CSS Animation Pong

Warning This article was written over six months ago, and may contain outdated information.

The recent release of the Safari 4 Beta saw a new standards proposal from the Webkit team, for controlling animation using CSS. While there’s still a debate to be had about whether CSS is the right language for this (I still fall on the side that it doesn’t, strictly), I do think their implementation is well handled. I wanted to try it out, so I went back to the earliest form of digital entertainment: Pong!

In order to see the animation below you’ll need a recent version of Webkit (for example Safari 4, Chrome developer build, or Midori (if you’re using Linux)). Once you have one of those browsers, pass your mouse over the Pong screen:

This uses three very simple animations (called left, right & ball), moving the paddles up and down and the ball left and right. The right paddle uses an extra keyframe halfway through to slow the movement down a little:

@-webkit-keyframes left {
from { top: 20px; }
to { top: 150px; } 
}

@-webkit-keyframes ball {
from { left: 40px; top: 60px; }
to { left: 340px; top: 150px; }
}

@-webkit-keyframes right {
from { bottom: 120px; }
50% { bottom: 60px; }
to { bottom: 40px; } 
}

Then the :hover state calls the animation and sets the speed and transition:

#court:hover div {
-webkit-animation-duration: 1s;
-webkit-animation-iteration-count: infinite;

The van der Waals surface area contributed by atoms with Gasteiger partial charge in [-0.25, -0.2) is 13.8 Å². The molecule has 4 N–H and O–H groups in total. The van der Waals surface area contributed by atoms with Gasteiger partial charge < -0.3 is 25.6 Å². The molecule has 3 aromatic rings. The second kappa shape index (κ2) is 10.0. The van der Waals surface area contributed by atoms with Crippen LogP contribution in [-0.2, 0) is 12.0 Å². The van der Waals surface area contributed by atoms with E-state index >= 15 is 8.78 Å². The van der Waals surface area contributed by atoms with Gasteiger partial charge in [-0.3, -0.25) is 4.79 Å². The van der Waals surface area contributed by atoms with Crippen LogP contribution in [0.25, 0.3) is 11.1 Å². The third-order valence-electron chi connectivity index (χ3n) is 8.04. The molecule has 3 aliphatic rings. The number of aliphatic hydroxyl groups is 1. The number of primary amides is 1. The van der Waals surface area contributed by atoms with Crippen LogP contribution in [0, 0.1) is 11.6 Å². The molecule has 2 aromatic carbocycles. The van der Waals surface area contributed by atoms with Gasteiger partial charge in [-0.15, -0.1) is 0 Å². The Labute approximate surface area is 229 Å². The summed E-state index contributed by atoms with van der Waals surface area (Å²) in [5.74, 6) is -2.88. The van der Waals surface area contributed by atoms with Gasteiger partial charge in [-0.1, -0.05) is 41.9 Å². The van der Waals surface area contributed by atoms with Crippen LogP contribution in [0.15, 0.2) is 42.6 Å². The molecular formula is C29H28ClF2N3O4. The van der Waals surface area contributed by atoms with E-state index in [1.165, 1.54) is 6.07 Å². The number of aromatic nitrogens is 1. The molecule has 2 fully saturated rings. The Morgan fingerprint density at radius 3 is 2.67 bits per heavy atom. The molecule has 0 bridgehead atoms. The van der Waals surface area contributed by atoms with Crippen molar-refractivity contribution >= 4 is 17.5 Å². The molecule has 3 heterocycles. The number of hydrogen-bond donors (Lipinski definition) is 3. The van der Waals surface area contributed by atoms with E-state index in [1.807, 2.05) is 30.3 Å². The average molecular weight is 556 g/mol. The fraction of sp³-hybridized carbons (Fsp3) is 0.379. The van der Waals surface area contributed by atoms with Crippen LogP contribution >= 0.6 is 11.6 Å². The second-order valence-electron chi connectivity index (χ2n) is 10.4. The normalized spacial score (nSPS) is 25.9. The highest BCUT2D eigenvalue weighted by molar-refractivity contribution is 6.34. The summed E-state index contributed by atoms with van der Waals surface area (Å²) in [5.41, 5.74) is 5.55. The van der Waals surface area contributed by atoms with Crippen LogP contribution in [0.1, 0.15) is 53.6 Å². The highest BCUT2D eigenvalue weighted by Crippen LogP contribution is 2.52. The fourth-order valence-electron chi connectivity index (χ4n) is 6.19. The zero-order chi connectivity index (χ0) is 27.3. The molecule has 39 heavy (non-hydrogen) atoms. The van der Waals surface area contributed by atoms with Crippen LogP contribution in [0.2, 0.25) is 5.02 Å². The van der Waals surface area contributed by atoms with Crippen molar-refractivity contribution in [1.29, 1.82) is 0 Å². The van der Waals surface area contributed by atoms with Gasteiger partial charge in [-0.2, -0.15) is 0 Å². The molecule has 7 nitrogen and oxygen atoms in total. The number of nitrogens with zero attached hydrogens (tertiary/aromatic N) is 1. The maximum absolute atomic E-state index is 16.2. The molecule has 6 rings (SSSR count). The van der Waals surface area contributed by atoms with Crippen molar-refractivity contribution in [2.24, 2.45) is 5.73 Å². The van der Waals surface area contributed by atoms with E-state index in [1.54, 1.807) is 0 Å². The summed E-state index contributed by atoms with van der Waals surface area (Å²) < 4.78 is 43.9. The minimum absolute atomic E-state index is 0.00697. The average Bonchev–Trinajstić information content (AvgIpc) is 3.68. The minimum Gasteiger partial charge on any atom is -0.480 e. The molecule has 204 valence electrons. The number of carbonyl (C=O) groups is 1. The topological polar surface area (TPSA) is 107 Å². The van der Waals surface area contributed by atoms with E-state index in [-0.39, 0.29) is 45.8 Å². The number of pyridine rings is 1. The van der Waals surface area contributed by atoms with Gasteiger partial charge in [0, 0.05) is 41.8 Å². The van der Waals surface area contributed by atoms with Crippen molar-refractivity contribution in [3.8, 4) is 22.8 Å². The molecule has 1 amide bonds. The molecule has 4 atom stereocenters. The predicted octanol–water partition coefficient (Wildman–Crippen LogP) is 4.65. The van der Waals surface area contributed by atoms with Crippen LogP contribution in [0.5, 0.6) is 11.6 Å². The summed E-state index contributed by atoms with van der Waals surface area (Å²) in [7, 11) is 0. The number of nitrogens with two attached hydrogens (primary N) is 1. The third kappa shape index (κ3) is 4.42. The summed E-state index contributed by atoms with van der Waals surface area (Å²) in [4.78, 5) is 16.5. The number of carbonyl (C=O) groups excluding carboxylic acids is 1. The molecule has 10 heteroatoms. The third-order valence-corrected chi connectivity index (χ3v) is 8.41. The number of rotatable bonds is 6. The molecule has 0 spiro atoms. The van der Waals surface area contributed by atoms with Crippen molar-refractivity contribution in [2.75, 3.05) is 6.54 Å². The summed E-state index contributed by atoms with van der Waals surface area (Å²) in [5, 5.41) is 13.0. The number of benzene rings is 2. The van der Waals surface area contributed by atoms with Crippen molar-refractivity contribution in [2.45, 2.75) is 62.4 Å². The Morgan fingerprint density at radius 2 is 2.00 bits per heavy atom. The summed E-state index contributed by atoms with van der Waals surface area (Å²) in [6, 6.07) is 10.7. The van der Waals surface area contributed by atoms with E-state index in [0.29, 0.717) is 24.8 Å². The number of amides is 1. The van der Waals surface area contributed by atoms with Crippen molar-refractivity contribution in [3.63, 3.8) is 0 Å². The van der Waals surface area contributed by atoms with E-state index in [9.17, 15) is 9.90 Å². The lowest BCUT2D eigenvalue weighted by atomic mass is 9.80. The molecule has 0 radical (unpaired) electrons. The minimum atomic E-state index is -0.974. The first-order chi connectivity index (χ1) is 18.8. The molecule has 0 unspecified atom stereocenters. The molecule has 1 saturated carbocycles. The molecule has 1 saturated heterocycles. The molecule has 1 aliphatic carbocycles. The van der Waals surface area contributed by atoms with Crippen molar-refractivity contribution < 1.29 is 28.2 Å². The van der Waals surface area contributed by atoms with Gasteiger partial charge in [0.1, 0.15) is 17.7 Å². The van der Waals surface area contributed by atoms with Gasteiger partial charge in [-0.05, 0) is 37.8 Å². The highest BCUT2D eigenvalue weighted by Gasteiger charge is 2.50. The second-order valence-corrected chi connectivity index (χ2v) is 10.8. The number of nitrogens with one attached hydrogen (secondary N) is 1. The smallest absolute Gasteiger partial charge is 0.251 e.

-webkit-animation-timing-function: linear;
-webkit-animation-direction: alternate;
}

#court:hover #paddle-left { -webkit-animation-name: left;  }
#court:hover #ball { -webkit-animation-name: ball; }
#court:hover #paddle-right { -webkit-animation-name: right; }

Although I’m struggling at the moment to see real practical uses, this is barely scratching the surface of what the standard is capable of and I look forward to seeing what more creative minds than mine can come up with.

Update: Em português.

3 comments on
“CSS Animation Pong”

  1. This is extremely impressive. I really like the idea of animation within css, but at the moment it is a dream. It is taking years to get css3 up and running and it would take even longer.

  2. This also works in the latest Google Chrome (Dev Channel)

  3. @Jonny: Maybe a dream to have animations in IE, but it’s already here in Safari & Chrome, and Firefox have implemented some of Webkit’s other suggestions so this may not be out of the question for them.

    @Navarr: Thanks for that information; I’ve updated the post to reflect that.